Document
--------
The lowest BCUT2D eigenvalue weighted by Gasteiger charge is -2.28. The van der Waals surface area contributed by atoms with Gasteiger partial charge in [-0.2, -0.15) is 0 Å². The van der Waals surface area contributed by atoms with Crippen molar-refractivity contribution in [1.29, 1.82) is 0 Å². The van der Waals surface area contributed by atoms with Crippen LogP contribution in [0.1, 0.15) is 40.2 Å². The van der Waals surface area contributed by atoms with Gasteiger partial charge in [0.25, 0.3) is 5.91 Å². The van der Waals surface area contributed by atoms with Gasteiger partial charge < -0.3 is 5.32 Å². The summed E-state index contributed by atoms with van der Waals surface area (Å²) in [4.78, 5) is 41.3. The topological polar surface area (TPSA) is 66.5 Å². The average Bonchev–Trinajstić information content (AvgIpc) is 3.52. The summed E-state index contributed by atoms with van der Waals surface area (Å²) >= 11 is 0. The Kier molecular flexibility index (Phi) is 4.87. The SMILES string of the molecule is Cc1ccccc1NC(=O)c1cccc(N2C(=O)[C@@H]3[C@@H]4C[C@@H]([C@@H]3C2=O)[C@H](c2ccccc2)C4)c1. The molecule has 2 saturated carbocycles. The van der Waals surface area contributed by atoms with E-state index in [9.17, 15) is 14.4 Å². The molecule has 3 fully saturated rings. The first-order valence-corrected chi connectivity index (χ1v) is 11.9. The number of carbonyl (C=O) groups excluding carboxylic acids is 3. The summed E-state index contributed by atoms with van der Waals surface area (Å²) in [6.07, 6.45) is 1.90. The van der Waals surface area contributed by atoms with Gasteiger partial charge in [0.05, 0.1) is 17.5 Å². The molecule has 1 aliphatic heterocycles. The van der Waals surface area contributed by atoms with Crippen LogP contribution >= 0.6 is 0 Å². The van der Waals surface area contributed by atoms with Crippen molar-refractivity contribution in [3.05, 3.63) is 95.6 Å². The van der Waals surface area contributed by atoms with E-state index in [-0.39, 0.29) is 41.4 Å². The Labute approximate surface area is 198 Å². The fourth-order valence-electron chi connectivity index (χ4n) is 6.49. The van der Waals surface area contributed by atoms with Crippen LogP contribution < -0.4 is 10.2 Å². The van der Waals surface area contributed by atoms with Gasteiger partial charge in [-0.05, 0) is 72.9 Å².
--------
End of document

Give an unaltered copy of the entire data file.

The lowest BCUT2D eigenvalue weighted by Gasteiger charge is -2.28. The van der Waals surface area contributed by atoms with Gasteiger partial charge in [-0.2, -0.15) is 0 Å². The van der Waals surface area contributed by atoms with Crippen molar-refractivity contribution in [1.29, 1.82) is 0 Å². The van der Waals surface area contributed by atoms with Crippen LogP contribution in [0.1, 0.15) is 40.2 Å². The van der Waals surface area contributed by atoms with Gasteiger partial charge in [0.25, 0.3) is 5.91 Å². The van der Waals surface area contributed by atoms with Gasteiger partial charge < -0.3 is 5.32 Å². The summed E-state index contributed by atoms with van der Waals surface area (Å²) in [4.78, 5) is 41.3. The topological polar surface area (TPSA) is 66.5 Å². The average Bonchev–Trinajstić information content (AvgIpc) is 3.52. The summed E-state index contributed by atoms with van der Waals surface area (Å²) >= 11 is 0. The Kier molecular flexibility index (Phi) is 4.87. The SMILES string of the molecule is Cc1ccccc1NC(=O)c1cccc(N2C(=O)[C@@H]3[C@@H]4C[C@@H]([C@@H]3C2=O)[C@H](c2ccccc2)C4)c1. The molecule has 2 saturated carbocycles. The van der Waals surface area contributed by atoms with E-state index in [9.17, 15) is 14.4 Å². The molecule has 3 fully saturated rings. The first-order valence-corrected chi connectivity index (χ1v) is 11.9. The number of carbonyl (C=O) groups excluding carboxylic acids is 3. The summed E-state index contributed by atoms with van der Waals surface area (Å²) in [6.07, 6.45) is 1.90. The van der Waals surface area contributed by atoms with Gasteiger partial charge in [0.05, 0.1) is 17.5 Å². The molecule has 1 aliphatic heterocycles. The van der Waals surface area contributed by atoms with Crippen LogP contribution >= 0.6 is 0 Å². The van der Waals surface area contributed by atoms with Crippen molar-refractivity contribution in [3.05, 3.63) is 95.6 Å². The van der Waals surface area contributed by atoms with E-state index in [-0.39, 0.29) is 41.4 Å². The Labute approximate surface area is 198 Å². The fourth-order valence-electron chi connectivity index (χ4n) is 6.49. The van der Waals surface area contributed by atoms with Crippen LogP contribution < -0.4 is 10.2 Å². The van der Waals surface area contributed by atoms with Gasteiger partial charge in [-0.05, 0) is 72.9 Å².